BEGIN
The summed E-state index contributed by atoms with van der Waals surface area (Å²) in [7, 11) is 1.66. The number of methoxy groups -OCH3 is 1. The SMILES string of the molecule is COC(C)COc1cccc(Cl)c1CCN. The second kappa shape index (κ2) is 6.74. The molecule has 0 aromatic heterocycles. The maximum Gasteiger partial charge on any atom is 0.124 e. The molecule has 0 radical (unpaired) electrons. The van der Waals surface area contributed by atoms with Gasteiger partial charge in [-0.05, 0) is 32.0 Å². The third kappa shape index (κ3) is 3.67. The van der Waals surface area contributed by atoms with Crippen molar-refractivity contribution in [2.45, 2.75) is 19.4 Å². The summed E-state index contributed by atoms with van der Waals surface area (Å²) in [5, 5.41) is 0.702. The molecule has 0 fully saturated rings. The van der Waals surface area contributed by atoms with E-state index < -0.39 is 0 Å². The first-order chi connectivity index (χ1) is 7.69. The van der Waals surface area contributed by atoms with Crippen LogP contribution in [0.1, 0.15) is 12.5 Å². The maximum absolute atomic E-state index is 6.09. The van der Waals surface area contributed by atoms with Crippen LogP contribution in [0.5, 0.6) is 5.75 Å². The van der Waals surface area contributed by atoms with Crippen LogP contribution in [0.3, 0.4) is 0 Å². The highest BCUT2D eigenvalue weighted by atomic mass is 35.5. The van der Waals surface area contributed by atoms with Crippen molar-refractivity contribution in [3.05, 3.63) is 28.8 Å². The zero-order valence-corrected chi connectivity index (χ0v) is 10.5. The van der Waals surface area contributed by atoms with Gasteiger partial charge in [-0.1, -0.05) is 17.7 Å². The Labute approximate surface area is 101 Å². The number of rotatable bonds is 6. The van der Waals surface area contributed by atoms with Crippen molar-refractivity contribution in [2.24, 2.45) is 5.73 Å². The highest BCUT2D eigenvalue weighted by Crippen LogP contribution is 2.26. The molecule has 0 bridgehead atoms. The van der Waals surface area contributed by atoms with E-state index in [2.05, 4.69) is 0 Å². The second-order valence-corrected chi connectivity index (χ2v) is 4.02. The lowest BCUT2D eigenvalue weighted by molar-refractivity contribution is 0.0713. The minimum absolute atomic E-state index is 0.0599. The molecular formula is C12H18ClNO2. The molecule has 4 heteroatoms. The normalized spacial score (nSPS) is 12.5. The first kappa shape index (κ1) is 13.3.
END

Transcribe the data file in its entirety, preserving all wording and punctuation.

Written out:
The summed E-state index contributed by atoms with van der Waals surface area (Å²) in [7, 11) is 1.66. The number of methoxy groups -OCH3 is 1. The SMILES string of the molecule is COC(C)COc1cccc(Cl)c1CCN. The second kappa shape index (κ2) is 6.74. The molecule has 0 aromatic heterocycles. The maximum Gasteiger partial charge on any atom is 0.124 e. The molecule has 0 radical (unpaired) electrons. The van der Waals surface area contributed by atoms with Gasteiger partial charge in [-0.05, 0) is 32.0 Å². The third kappa shape index (κ3) is 3.67. The van der Waals surface area contributed by atoms with Crippen molar-refractivity contribution in [2.45, 2.75) is 19.4 Å². The summed E-state index contributed by atoms with van der Waals surface area (Å²) in [5, 5.41) is 0.702. The molecule has 0 fully saturated rings. The van der Waals surface area contributed by atoms with E-state index < -0.39 is 0 Å². The first-order chi connectivity index (χ1) is 7.69. The van der Waals surface area contributed by atoms with Crippen LogP contribution in [0.1, 0.15) is 12.5 Å². The maximum absolute atomic E-state index is 6.09. The van der Waals surface area contributed by atoms with Crippen LogP contribution in [0.5, 0.6) is 5.75 Å². The van der Waals surface area contributed by atoms with Crippen LogP contribution in [0.3, 0.4) is 0 Å². The highest BCUT2D eigenvalue weighted by atomic mass is 35.5. The van der Waals surface area contributed by atoms with Crippen molar-refractivity contribution in [3.05, 3.63) is 28.8 Å². The zero-order valence-corrected chi connectivity index (χ0v) is 10.5. The van der Waals surface area contributed by atoms with Gasteiger partial charge in [-0.1, -0.05) is 17.7 Å². The Labute approximate surface area is 101 Å². The number of rotatable bonds is 6. The van der Waals surface area contributed by atoms with Crippen molar-refractivity contribution in [2.24, 2.45) is 5.73 Å². The highest BCUT2D eigenvalue weighted by Crippen LogP contribution is 2.26. The molecule has 0 bridgehead atoms. The van der Waals surface area contributed by atoms with E-state index in [2.05, 4.69) is 0 Å². The second-order valence-corrected chi connectivity index (χ2v) is 4.02. The lowest BCUT2D eigenvalue weighted by molar-refractivity contribution is 0.0713. The minimum absolute atomic E-state index is 0.0599. The molecular formula is C12H18ClNO2. The molecule has 4 heteroatoms. The normalized spacial score (nSPS) is 12.5. The first kappa shape index (κ1) is 13.3.